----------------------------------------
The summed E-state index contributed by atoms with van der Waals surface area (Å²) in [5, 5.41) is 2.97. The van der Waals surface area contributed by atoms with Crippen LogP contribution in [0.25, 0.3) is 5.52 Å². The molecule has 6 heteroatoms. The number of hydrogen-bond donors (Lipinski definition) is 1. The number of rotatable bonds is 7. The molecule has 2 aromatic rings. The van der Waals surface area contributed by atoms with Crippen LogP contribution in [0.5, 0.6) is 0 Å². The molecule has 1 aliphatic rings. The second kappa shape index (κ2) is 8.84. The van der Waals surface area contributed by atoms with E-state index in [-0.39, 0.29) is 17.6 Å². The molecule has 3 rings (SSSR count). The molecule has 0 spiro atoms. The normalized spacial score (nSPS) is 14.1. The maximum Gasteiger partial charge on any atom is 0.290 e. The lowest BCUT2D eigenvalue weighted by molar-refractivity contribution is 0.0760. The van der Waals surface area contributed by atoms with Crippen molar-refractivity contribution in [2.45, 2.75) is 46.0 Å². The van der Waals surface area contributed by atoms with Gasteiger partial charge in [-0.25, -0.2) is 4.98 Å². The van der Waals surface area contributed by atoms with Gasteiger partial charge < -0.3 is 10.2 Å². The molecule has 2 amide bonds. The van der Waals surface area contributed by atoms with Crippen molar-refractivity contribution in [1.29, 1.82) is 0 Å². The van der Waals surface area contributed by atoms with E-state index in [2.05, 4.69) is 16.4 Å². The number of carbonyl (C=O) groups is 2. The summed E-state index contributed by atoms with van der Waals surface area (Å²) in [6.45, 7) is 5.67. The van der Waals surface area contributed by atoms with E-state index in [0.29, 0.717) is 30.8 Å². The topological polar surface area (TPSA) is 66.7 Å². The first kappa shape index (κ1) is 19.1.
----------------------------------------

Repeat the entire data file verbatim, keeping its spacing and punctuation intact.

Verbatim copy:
The summed E-state index contributed by atoms with van der Waals surface area (Å²) in [5, 5.41) is 2.97. The van der Waals surface area contributed by atoms with Crippen LogP contribution in [0.25, 0.3) is 5.52 Å². The molecule has 6 heteroatoms. The number of hydrogen-bond donors (Lipinski definition) is 1. The number of rotatable bonds is 7. The molecule has 2 aromatic rings. The van der Waals surface area contributed by atoms with Crippen LogP contribution in [0.5, 0.6) is 0 Å². The molecule has 1 aliphatic rings. The second kappa shape index (κ2) is 8.84. The van der Waals surface area contributed by atoms with E-state index in [-0.39, 0.29) is 17.6 Å². The molecule has 3 rings (SSSR count). The molecule has 0 spiro atoms. The normalized spacial score (nSPS) is 14.1. The maximum Gasteiger partial charge on any atom is 0.290 e. The lowest BCUT2D eigenvalue weighted by molar-refractivity contribution is 0.0760. The van der Waals surface area contributed by atoms with Crippen molar-refractivity contribution in [2.45, 2.75) is 46.0 Å². The van der Waals surface area contributed by atoms with Gasteiger partial charge in [-0.25, -0.2) is 4.98 Å². The van der Waals surface area contributed by atoms with Gasteiger partial charge < -0.3 is 10.2 Å². The molecule has 2 amide bonds. The van der Waals surface area contributed by atoms with Crippen molar-refractivity contribution in [1.29, 1.82) is 0 Å². The van der Waals surface area contributed by atoms with E-state index in [2.05, 4.69) is 16.4 Å². The number of carbonyl (C=O) groups is 2. The summed E-state index contributed by atoms with van der Waals surface area (Å²) in [6.45, 7) is 5.67. The van der Waals surface area contributed by atoms with E-state index in [0.29, 0.717) is 30.8 Å². The topological polar surface area (TPSA) is 66.7 Å². The first kappa shape index (κ1) is 19.1.